June 7, 2015 by loscobos12
Apparently it’s still too soon to make jokes involving German aircraft of any era, so I’ll skip details of the flight and go straight to touching down in Windhoek.
Whatever notions we had of being carried off the plane in sedan chairs as handmaids fanned us with palm fronds to keep at bay the fierce African heat were swiftly disabused, as we found ourselves queueing on the runway at 4°C accompanied by 200 Germans who were struggling to come to terms with the frightening lack of efficiency.
We assembled our bikes with the speed and ease of children sewing footballs, and set off into the Namibian night, where we could see deer-like shapes moving in the dark by the side of the road. The next day got even better, as we saw porcupines, baboons, and meerkats. After failing to get a rise out of latter by mocking it with car insurance jokes, we lost interest and started to look out for bigger animals.
Then, to my right, I saw a long neck craning to reach the very highest leaves. I stopped and pointed it out. Tall, awkward, and ungainly, Robert was as impressed as I was to see Giraffes so soon into the trip. The next beasts we spotted were warthogs, hairy and unwashed after days in the African bush, this joke could apply to either one of us, and I’ve probably overused the device anyway.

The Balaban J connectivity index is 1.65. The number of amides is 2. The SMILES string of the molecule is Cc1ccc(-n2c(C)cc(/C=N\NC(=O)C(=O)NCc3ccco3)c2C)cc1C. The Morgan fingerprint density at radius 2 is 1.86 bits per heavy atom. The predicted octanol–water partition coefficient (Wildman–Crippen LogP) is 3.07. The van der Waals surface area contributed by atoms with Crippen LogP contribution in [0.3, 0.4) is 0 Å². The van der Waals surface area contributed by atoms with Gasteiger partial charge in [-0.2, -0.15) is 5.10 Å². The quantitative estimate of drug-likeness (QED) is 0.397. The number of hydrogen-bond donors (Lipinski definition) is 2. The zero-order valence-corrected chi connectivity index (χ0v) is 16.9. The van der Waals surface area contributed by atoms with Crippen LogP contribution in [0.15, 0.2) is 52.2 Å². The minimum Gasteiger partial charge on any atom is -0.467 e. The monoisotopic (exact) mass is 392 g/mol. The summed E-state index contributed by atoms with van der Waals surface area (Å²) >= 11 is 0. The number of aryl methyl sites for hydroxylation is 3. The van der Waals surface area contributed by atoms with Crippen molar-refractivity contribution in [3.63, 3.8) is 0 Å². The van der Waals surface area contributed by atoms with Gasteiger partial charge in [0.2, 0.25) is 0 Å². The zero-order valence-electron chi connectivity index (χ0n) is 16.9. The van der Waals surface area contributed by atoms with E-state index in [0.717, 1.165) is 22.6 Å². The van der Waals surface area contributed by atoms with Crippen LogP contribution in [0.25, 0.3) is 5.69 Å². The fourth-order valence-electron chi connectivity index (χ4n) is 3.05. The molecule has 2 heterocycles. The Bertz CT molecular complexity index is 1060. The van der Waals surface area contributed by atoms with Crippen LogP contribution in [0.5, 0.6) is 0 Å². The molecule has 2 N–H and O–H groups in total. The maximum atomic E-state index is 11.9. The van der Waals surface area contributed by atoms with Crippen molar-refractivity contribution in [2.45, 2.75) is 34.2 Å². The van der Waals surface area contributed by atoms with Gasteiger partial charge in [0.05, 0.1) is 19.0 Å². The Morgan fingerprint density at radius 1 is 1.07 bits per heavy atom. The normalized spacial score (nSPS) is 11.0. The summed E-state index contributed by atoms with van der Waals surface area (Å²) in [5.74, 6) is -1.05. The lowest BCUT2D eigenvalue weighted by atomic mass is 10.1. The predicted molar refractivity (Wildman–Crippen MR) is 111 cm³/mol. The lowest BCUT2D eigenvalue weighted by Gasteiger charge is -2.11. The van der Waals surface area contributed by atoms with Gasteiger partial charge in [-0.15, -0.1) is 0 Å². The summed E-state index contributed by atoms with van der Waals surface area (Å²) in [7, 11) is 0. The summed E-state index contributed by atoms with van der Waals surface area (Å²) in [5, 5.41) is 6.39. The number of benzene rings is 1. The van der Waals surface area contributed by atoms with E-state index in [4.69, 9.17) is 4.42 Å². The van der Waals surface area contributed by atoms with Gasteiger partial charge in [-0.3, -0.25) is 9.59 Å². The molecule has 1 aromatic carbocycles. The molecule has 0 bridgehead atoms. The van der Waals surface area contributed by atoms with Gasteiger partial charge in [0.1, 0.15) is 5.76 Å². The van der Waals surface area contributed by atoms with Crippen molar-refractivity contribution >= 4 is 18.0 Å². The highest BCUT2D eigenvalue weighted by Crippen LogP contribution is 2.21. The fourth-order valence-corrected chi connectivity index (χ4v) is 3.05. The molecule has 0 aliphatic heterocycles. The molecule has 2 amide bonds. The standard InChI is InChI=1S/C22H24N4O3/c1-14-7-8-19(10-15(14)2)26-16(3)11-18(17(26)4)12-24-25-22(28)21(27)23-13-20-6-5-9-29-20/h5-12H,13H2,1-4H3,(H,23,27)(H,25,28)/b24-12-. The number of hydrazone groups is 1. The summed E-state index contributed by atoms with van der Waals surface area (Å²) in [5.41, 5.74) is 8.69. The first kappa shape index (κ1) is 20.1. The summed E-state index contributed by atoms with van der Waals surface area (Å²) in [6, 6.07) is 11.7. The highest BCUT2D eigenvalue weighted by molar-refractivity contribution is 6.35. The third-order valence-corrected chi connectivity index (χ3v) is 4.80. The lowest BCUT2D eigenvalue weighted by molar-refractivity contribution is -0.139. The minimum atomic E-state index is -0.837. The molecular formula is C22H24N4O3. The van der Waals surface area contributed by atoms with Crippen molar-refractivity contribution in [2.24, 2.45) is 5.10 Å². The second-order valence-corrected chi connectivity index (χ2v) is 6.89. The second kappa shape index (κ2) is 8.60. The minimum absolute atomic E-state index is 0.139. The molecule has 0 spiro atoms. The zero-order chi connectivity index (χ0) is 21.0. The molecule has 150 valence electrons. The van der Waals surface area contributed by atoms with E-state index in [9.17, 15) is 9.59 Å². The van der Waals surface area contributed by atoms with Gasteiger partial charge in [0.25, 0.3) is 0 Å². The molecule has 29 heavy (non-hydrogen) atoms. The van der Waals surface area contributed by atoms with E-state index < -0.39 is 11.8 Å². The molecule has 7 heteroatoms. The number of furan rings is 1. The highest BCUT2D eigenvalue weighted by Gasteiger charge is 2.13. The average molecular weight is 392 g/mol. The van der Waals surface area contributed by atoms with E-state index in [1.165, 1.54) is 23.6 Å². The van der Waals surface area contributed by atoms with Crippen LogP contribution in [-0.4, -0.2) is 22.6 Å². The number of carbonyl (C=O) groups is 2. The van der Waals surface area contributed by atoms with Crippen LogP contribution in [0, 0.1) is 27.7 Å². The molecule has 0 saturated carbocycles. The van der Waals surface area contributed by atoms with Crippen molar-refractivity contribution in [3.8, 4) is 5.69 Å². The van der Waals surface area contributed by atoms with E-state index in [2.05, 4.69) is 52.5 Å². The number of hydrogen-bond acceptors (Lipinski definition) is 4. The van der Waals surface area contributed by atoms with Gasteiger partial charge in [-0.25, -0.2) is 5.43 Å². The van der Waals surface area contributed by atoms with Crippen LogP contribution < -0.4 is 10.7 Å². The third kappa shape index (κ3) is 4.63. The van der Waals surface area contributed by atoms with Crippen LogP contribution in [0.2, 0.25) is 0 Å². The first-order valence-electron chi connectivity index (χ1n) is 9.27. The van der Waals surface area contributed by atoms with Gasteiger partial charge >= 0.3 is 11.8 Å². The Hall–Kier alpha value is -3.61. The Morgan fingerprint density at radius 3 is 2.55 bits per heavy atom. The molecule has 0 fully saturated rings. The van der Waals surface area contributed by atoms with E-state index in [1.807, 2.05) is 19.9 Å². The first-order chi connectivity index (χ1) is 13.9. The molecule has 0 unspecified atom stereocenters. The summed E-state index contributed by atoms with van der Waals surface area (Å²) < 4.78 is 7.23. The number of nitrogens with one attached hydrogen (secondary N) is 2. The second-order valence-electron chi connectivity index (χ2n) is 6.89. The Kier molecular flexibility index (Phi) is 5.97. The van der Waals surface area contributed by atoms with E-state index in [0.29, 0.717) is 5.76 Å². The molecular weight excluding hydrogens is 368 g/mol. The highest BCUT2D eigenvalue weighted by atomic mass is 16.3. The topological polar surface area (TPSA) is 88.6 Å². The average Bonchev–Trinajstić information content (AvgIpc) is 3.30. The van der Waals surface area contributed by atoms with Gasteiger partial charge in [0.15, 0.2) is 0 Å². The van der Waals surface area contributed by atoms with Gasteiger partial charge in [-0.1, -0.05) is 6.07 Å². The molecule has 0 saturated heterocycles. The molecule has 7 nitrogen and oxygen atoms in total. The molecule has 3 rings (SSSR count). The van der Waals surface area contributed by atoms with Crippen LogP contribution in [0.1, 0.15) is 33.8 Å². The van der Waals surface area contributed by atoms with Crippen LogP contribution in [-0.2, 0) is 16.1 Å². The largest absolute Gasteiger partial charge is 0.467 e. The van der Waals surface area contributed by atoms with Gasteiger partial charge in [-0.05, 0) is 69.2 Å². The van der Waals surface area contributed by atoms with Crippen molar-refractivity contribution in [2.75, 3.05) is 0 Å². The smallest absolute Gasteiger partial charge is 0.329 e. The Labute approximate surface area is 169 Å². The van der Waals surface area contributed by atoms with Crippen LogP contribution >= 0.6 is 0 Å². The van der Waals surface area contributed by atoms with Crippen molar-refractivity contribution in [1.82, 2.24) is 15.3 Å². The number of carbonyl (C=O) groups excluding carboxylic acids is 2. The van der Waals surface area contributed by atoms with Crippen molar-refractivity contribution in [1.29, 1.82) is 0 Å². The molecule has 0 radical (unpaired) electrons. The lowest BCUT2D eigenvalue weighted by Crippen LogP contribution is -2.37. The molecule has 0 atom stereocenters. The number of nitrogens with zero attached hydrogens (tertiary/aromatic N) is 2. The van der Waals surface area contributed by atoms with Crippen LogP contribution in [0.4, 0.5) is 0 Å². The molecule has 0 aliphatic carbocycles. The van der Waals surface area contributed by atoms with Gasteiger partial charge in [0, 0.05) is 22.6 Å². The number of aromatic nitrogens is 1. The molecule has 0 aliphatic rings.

When planning a trip such as this, it’s important to collate information from a wide range of sources, and having listened to the Band Aid single, we were confident that there would be no snow in Africa. What they didn’t mention, however, is that there is frost, and so it was that we woke up one morning shivering with a light icy layer on the tent. Curse you, Geldof.
The next few days consisted of long distances over the savannah, broken only by the occasional town with an unhealthy respect for the Kaiser Willhelm. Then came the Usakos to Uis road. 120km of bone-crushing washboard, wheel-grabbing sandtraps, and soul-destroying false-flats. The views were incredible though, and the thought of earning ourselves a rest day at a lodge in the one-ibex town of Uis was the light at the end of the tunnel that kept us going. We are now sat by a pool, as a couple of African Greys whistle “Adolf Hitler only has one ball” at us, like a couple of maniacs in the corner.